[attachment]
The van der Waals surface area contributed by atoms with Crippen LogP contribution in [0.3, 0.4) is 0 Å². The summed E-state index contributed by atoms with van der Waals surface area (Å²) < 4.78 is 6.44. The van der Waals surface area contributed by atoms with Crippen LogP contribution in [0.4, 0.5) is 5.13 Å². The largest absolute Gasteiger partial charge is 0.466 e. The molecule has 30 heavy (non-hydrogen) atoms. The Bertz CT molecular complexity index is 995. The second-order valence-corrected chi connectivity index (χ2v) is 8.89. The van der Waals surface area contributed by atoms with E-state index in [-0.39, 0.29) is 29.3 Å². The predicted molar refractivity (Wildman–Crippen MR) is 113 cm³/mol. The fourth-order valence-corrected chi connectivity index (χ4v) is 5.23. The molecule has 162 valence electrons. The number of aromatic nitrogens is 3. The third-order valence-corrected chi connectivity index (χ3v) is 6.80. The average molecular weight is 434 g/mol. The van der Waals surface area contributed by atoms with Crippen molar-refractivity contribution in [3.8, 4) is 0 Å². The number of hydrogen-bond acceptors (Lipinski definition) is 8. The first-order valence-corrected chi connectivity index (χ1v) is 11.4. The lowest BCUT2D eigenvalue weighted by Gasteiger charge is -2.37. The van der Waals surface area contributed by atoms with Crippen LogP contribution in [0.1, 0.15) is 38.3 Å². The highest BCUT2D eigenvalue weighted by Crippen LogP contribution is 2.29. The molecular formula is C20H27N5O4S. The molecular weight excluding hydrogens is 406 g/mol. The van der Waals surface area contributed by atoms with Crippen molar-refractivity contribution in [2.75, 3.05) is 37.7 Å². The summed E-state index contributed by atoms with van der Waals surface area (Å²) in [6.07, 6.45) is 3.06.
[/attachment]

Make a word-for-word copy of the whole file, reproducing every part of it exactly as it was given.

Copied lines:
The van der Waals surface area contributed by atoms with Crippen LogP contribution in [0.3, 0.4) is 0 Å². The summed E-state index contributed by atoms with van der Waals surface area (Å²) < 4.78 is 6.44. The van der Waals surface area contributed by atoms with Crippen LogP contribution in [0.4, 0.5) is 5.13 Å². The largest absolute Gasteiger partial charge is 0.466 e. The molecule has 30 heavy (non-hydrogen) atoms. The Bertz CT molecular complexity index is 995. The second-order valence-corrected chi connectivity index (χ2v) is 8.89. The van der Waals surface area contributed by atoms with E-state index in [-0.39, 0.29) is 29.3 Å². The predicted molar refractivity (Wildman–Crippen MR) is 113 cm³/mol. The fourth-order valence-corrected chi connectivity index (χ4v) is 5.23. The molecule has 162 valence electrons. The number of aromatic nitrogens is 3. The third-order valence-corrected chi connectivity index (χ3v) is 6.80. The average molecular weight is 434 g/mol. The van der Waals surface area contributed by atoms with Crippen molar-refractivity contribution in [3.8, 4) is 0 Å². The number of hydrogen-bond acceptors (Lipinski definition) is 8. The first-order valence-corrected chi connectivity index (χ1v) is 11.4. The lowest BCUT2D eigenvalue weighted by Gasteiger charge is -2.37. The van der Waals surface area contributed by atoms with Crippen LogP contribution in [0.1, 0.15) is 38.3 Å². The highest BCUT2D eigenvalue weighted by Crippen LogP contribution is 2.29. The molecular formula is C20H27N5O4S. The molecular weight excluding hydrogens is 406 g/mol. The van der Waals surface area contributed by atoms with Crippen molar-refractivity contribution in [2.75, 3.05) is 37.7 Å². The summed E-state index contributed by atoms with van der Waals surface area (Å²) in [6.07, 6.45) is 3.06.